Now, the entire class is online (in fact, the entire Master’s program is online!) and to be honest, I was a bit intimidated by that. I took online classes when I got my undergrad, but we would have weekly or monthly meetings so you could check in and make sure you were understanding everything. This is completely online, which can be a little terrifying, but let me tell you: it’s SO not scary! The professor that is teaching the class that I’m taking is super helpful and always available to answer questions. He posted an intro video and explained the basics of the class and when everything was due. I cannot tell you have helpful that was!

My weekly assignments are always due on Sunday night, which is convenient. I never forget since it’s always on the same day. In addition to the assignment, we also have to answer a discussion question in the discussion board and respond to our classmates’ answers.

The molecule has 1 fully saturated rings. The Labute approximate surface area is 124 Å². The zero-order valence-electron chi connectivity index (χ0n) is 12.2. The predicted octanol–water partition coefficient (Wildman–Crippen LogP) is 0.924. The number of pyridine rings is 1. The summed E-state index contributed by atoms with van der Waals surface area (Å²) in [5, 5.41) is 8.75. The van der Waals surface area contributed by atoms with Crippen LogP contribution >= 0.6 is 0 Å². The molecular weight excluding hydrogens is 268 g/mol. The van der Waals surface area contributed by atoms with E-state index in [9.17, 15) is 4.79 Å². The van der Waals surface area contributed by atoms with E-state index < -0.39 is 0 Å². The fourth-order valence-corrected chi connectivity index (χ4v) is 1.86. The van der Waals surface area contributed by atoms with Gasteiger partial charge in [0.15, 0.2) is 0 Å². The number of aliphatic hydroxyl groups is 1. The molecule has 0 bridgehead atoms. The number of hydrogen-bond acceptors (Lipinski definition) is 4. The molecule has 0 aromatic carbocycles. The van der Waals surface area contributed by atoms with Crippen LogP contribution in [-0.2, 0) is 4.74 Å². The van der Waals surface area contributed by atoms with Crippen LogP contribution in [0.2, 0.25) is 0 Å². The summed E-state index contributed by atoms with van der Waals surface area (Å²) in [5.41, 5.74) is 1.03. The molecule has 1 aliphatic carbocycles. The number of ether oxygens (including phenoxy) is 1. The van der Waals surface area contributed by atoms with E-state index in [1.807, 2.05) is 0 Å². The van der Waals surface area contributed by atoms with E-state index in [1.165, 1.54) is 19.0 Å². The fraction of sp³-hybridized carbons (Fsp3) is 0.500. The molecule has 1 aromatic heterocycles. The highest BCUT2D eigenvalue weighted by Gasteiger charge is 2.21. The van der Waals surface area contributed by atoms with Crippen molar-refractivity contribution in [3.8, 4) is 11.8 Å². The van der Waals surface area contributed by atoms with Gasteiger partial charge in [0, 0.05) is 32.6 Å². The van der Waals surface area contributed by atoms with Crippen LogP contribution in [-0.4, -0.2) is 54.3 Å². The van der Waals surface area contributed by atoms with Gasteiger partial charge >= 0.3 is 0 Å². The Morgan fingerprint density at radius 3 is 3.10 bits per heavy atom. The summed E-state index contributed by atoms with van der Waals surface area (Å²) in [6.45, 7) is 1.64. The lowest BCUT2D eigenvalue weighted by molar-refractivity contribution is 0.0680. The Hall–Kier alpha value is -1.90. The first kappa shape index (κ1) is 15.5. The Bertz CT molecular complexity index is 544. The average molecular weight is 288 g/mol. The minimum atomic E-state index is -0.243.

Another part about UWA online that I like is how they check in on you. When you are admitted into the program, you are given an academic counselor and your counselor calls and emails weekly to make sure you are staying on track and not having any difficulties. That is so helpful when your entire degree is online!

A lot of y’all have messaged me about wanting to go back and get your Master’s degree. I would HIGHLY recommend the online program at the University of West Alabama. You can check out the different kinds of Master’s degree programs they have to offer here.

My Fifth Grade ELA Syllabus

3:41 PM